Dale Carnegie knew the importance of avoiding embarrassing situations by letting other people save face. In his book, “How to Develop Self Confidence & Influence People by Public Speaking,” he cites the example of Charles Steinmetz, who was an employee of the General Electric Company.
General Electric was faced with the delicate task of removing Steinmetz from the head of a department. Steinmetz was a genius when it came to electricity, but was a failure as the head of the calculating department. Yet the company didn’t dare offend the man because he was indispensable and highly sensitive. So they gave him a new title. They made him consulting engineer of the General Electric Company—a new title for work he was already doing—and let someone else head the calculating department.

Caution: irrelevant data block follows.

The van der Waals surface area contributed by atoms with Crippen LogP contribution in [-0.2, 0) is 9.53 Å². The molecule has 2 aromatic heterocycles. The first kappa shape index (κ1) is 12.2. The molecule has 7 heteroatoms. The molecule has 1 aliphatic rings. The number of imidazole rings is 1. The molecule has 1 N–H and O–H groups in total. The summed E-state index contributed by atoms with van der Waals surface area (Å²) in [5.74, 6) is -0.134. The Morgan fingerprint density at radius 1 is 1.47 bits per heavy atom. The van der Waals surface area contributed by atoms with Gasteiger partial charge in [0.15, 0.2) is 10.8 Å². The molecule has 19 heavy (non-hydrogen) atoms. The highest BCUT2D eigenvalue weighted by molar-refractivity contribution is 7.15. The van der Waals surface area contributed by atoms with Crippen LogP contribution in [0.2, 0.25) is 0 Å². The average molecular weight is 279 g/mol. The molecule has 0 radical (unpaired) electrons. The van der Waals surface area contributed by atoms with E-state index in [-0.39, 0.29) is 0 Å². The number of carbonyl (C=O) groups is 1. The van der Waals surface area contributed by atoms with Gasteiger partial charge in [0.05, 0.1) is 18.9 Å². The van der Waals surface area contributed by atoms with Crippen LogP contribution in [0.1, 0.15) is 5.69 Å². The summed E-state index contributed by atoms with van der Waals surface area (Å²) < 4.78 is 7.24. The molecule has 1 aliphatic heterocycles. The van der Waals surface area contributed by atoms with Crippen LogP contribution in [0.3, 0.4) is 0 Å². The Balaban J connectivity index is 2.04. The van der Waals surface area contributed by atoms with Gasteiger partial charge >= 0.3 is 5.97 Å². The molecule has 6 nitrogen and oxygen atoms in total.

Steinmetz was happy, and so were the officers of G.E. They had gently maneuvered their most temperamental star, and they had done it without causing any uproar—by letting him save face.
Even if we are right and the other person is definitely wrong, we only destroy ego by causing someone to lose face. The legendary French aviation pioneer and author, Antoine de Saint-Exupery wrote: “I have no right to say or do anything that diminishes a man in his own eyes. What matters is not what I think of him, but what he thinks of himself. Hurting a man in his dignity is a crime.”
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